New moon rocket set for test flight


NASA’s sleek replacement for the soon-to-be-retired space shuttle fleet, the Ares 1 rocket, is to undergo its first test flight next week – ahead of a planned return to the Moon.


The flight comes as the Obama administration considers whether to continue the rocket program, amid fears over its spiralling cost.

Besides positioning crews in Earth orbit for transport to the moon, Ares 1 is intended to serve as a ‘taxi’ to the International Space Station.

NASA spent nearly four years and $350 million on a predecessor rocket, known as Ares 1-X.

The 99-meter tall vehicle – the tallest rocket made since the 1960s-era Saturn spacecraft – was hauled out to a refurbished launch pad at the Kennedy Space Center on Tuesday, in preparation for an October 27 liftoff.

But even if the Ares 1 program is canceled, NASA says, the test flight is crucial.

40 per cent failure rate

“It’s been a long time since NASA built a new vehicle,” said mission manager Bob Ess.

“The whole purpose of this test is to get information so we understand and can correlate our computer models. From that, we learn how to use that data for the next launch vehicle.”

About 40 percent of new rockets fail on their debut launches, but NASA is so confident in its test vehicle that it cleared the space shuttle Atlantis to be on a second pad just 1.5 miles away during the Ares 1-X flight.

The shuttle is being prepared for a space station outfitting mission in November.

“My personal opinion is that if we really thought that 1-X was going to have a problem, then we’re not ready to go launch, even on a test flight,” said shuttle program manager John Shannon.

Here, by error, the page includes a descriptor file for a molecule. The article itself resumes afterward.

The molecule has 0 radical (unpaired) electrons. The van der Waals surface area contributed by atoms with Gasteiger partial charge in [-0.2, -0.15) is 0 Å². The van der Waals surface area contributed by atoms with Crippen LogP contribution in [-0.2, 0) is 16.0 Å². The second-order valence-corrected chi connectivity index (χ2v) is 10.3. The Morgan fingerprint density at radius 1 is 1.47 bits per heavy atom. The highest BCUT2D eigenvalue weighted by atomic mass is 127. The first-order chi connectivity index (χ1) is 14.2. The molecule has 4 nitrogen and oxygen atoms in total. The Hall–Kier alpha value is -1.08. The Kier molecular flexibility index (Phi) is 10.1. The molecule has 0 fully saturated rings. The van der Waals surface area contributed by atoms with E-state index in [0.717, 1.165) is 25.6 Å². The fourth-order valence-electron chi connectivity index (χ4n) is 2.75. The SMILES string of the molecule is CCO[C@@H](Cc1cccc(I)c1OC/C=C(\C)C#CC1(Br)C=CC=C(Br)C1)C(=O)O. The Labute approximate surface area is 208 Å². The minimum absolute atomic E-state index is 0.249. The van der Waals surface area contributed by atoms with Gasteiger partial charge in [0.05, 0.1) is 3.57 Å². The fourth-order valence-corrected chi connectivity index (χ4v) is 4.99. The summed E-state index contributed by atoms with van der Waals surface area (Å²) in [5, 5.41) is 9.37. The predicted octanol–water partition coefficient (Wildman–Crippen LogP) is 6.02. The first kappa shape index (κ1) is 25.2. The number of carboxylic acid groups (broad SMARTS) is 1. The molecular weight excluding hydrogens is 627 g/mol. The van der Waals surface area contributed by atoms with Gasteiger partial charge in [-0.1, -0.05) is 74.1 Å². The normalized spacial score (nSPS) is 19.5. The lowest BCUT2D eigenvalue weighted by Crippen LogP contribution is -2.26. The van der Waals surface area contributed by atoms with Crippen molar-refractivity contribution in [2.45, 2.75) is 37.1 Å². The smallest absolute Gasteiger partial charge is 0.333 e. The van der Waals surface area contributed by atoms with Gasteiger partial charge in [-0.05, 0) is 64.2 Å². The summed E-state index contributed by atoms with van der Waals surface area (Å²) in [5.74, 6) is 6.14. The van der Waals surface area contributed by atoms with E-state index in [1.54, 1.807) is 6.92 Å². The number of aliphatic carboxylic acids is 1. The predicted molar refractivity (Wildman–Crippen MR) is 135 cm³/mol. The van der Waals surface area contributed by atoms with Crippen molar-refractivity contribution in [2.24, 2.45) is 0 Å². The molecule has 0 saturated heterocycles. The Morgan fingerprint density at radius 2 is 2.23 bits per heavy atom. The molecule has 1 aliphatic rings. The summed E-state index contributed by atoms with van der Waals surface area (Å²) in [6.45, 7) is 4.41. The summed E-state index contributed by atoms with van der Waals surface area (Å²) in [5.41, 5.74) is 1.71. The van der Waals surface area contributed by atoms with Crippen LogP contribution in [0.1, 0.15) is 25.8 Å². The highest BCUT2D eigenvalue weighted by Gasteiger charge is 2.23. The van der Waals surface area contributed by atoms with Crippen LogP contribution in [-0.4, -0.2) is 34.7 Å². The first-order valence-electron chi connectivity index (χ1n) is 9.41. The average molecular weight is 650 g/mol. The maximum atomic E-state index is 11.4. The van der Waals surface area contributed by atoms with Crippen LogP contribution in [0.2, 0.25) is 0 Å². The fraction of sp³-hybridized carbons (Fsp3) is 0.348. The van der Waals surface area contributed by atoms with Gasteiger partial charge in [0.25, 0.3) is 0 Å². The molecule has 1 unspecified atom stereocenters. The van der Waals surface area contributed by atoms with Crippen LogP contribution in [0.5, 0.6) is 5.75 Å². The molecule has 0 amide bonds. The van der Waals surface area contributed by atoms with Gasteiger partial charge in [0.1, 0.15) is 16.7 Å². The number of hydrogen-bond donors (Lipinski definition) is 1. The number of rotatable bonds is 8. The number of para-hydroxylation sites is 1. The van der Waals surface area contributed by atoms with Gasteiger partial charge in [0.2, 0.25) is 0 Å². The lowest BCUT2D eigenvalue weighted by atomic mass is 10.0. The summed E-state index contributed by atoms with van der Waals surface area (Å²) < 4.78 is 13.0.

Shannon believes the 40 percent failure rate does not apply to Ares 1-X, since the rocket is based on the space shuttle solid-fuel boosters, which have been flying since 1981.

Rocket, parachute to be tested

Those boosters, however, have only flown in pairs and are part of a larger launch system that includes three liquid hydrogen-fueled engines mounted at the rear of the shuttle.

“The point of the flight is to verify that we can steer a rocket this tall, this shape, this weight,” said deputy mission manager Jon Cowart.

The test vehicle is outfitted with more than 700 sensors to relay data during the flight.

The booster will fire for 2.5 minutes, just like the shuttle boosters do, then parachute down into the Atlantic Ocean for recovery.

The flight also will test the new, larger parachutes designed for the Ares 1 rocket.

If Ares 1-X fails its debut, NASA says that shouldn’t affect debate about whether to continue the Ares 1 program.

Shuttle’s launch delayed

“You should never not test because you’re worried about the outcome,” said space station program manager Mike Suffredini.

“Personally I’m not aware of anybody that’s waiting for this test to decide the outcome of Ares 1.”

NASA decided to delay shuttle Atlantis’ launch by four days, to no earlier than November 16, in part so workers at the Kennedy Space Center could concentrate on the Ares 1-X flight.

“We’ve spent quite a few years where we’ve had vehicles that are planned, vehicles that are on PowerPoint, but we never end up bending metal. Well there it is,” said Atlantis astronaut Randy Bresnik, pointing to the Ares 1-X.

The Atlantis crew was at the Kennedy Space Center on Tuesday for training.

“We built this vehicle. It’s ready to fly and that is just a pretty awesome thing for us, the American people, to see,” Bresnik said.

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